Virginia-based Shenandoah Valley Electric Cooperative is seeking regulatory approval of an increase to residential fixed charges from $25 to $30 monthly, up from roughly $13 per month before 2020. Credit: Stephen Little / Creative Commons

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The following commentary was written by Emily Piontek. Piontek is a grassroots organizer with Appalachian Voices and a 2021 Clean Energy Leadership Fellow. She works to foster energy democracy at Virginia’s electric utilities through legislative and regulatory engagement and public outreach and education. See our commentary guidelines for more information.


For the second consecutive year, Virginia-based Shenandoah Valley Electric Cooperative is seeking regulatory approval of an increase to residential fixed charges from $25 to $30 monthly, up from roughly $13 per month before 2020. If approved by the Virginia utility regulatory body, the State Corporation Commission, the cooperative’s fixed charge would triple that of neighboring utilities, becoming the highest in Virginia.

Recognizing that the case initiated by their co-op could substantially impact monthly electricity bills, members (customers) sought advice from the advocacy community. Utility regulation shapes the modern grid in fundamental ways, but it can be prohibitively technical, expensive and time consuming for non-utility participants to engage in regulatory proceedings. Concerned members of Shenandoah Valley Electric scrambled to cover the cost of retaining a ratemaking expert to represent them before the Commission.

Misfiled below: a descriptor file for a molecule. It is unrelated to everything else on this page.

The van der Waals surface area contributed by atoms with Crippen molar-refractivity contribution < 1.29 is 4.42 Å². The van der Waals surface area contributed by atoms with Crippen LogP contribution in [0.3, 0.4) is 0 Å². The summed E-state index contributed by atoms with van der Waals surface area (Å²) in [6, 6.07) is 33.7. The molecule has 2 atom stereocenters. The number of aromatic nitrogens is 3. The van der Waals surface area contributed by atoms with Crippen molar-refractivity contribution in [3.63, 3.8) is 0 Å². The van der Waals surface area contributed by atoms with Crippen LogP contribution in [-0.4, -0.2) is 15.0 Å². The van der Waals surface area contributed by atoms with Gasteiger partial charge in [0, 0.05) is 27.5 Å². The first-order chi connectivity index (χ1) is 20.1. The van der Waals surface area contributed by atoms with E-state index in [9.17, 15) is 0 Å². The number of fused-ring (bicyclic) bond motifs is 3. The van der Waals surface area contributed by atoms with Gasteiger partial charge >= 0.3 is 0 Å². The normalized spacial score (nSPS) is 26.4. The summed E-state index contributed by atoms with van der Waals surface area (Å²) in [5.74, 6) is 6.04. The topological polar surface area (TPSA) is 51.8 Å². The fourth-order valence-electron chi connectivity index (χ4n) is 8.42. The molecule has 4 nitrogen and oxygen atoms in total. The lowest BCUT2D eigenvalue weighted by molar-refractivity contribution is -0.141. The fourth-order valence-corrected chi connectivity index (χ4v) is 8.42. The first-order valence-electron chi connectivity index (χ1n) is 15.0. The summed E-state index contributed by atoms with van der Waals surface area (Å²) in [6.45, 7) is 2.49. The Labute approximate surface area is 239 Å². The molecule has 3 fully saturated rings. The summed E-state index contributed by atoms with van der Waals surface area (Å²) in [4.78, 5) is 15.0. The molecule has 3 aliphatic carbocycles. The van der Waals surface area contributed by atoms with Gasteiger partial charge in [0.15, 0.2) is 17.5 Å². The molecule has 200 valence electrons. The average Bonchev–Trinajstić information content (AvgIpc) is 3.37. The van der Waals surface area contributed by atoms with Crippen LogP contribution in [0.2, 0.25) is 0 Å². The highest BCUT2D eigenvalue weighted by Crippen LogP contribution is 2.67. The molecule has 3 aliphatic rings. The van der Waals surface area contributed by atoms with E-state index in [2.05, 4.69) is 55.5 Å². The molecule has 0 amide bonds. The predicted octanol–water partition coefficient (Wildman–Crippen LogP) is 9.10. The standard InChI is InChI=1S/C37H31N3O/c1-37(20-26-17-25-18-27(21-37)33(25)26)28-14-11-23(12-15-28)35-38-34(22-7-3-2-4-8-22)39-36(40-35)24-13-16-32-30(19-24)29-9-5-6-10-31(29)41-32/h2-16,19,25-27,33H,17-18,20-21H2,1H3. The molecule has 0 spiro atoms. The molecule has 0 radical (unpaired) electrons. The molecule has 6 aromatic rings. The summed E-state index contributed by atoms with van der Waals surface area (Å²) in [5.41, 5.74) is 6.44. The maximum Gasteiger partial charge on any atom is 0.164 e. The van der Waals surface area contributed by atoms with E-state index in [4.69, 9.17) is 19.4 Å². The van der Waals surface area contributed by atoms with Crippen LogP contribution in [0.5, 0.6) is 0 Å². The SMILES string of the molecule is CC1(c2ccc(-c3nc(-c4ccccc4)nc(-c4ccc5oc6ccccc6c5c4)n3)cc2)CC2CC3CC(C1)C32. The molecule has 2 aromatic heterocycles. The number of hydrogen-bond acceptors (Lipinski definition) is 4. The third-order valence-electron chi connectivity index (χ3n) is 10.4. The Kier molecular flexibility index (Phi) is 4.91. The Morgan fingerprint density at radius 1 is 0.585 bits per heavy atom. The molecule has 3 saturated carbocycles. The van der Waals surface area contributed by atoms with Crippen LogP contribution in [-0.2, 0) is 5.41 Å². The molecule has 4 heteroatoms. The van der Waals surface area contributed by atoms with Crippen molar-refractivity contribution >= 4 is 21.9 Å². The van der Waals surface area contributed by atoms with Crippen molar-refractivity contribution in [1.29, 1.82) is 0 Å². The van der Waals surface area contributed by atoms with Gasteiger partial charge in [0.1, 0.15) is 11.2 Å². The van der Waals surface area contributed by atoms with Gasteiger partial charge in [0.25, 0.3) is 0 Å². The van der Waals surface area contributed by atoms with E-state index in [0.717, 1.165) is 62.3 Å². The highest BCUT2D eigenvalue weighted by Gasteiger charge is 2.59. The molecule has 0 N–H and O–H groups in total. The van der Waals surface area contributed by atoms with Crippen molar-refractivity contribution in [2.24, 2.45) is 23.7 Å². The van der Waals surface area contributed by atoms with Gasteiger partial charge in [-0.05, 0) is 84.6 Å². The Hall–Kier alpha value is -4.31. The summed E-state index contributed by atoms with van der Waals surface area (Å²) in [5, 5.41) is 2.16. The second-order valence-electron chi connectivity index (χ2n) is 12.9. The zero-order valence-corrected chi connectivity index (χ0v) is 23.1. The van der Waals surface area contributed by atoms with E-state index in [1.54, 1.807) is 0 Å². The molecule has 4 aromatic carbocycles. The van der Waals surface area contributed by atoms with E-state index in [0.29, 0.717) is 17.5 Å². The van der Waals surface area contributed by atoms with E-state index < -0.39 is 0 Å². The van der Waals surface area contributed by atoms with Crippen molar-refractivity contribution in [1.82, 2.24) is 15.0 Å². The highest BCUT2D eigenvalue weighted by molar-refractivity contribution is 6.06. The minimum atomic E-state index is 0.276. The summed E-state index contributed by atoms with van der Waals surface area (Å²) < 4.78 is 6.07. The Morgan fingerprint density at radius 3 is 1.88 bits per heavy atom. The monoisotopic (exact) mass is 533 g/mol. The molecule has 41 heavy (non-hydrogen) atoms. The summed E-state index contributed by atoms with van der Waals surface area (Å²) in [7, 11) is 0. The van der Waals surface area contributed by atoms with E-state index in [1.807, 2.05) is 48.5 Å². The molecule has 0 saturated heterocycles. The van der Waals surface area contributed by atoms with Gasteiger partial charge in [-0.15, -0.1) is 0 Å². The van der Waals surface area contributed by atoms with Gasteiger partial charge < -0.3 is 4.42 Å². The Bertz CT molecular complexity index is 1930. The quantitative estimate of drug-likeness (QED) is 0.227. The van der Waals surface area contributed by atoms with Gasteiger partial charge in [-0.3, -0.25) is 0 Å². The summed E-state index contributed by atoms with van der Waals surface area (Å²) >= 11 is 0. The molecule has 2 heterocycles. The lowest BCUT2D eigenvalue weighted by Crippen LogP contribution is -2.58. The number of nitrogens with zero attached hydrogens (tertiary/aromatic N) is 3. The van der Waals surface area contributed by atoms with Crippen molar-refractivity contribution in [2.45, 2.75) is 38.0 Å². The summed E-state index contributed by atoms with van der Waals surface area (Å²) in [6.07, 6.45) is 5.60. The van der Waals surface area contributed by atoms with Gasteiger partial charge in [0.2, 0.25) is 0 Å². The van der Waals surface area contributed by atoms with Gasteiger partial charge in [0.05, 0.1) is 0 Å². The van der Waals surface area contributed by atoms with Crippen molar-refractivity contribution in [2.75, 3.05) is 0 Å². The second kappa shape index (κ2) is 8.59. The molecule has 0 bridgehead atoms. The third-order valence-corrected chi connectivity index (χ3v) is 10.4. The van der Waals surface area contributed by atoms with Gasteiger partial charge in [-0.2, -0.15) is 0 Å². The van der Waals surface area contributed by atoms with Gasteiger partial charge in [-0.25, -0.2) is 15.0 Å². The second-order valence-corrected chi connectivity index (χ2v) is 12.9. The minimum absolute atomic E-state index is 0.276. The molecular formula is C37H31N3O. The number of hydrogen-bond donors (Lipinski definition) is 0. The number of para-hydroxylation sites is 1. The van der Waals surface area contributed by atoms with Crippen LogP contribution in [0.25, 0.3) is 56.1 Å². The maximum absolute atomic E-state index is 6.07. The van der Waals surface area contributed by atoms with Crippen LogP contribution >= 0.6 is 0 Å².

Average consumers interact with their utility just 8 minutes yearly. Most aren’t following electric bill line items like fixed charges, which cover utility costs of providing door-to-door service and don’t vary based on household energy usage. They appear on residential bills in addition to other charges, including those that are based on household electricity consumption. In contrast to fixed charges, per-kilowatt hour charges can theoretically be controlled by customers through adjustments to energy consumption behavior or through using efficient appliances.

And that’s why increases to fixed charges matter. Customers struggling with unaffordable bills are vulnerable to increases in charges they can’t adjust their energy consumption to address. Net-metering customers find their investments in solar energy make less economic sense because high fixed charges absorb expected energy savings, and disincentivize investment in what is essentially a home-scaled, clean-power plant.

At Shenandoah Valley Electric, higher fixed charges could comprise one-third of customers’ annual bills, yet nearly 20% of the cooperative’s base is low-income while another subset contributes over 5 MW of solar power to the utility through residential net-metering. Neither customer type has the time, expertise or tens of thousands of dollars required to intervene in a regulatory process that has significant financial implications. Both stand to lose.

Meanwhile, electric utilities (including Shenandoah Valley Electric) retain entire legal teams and ratemaking experts for the very purpose of defending their interests (read: their investments in utility scale power plants) to state regulators.

A forum to foster a cleaner energy system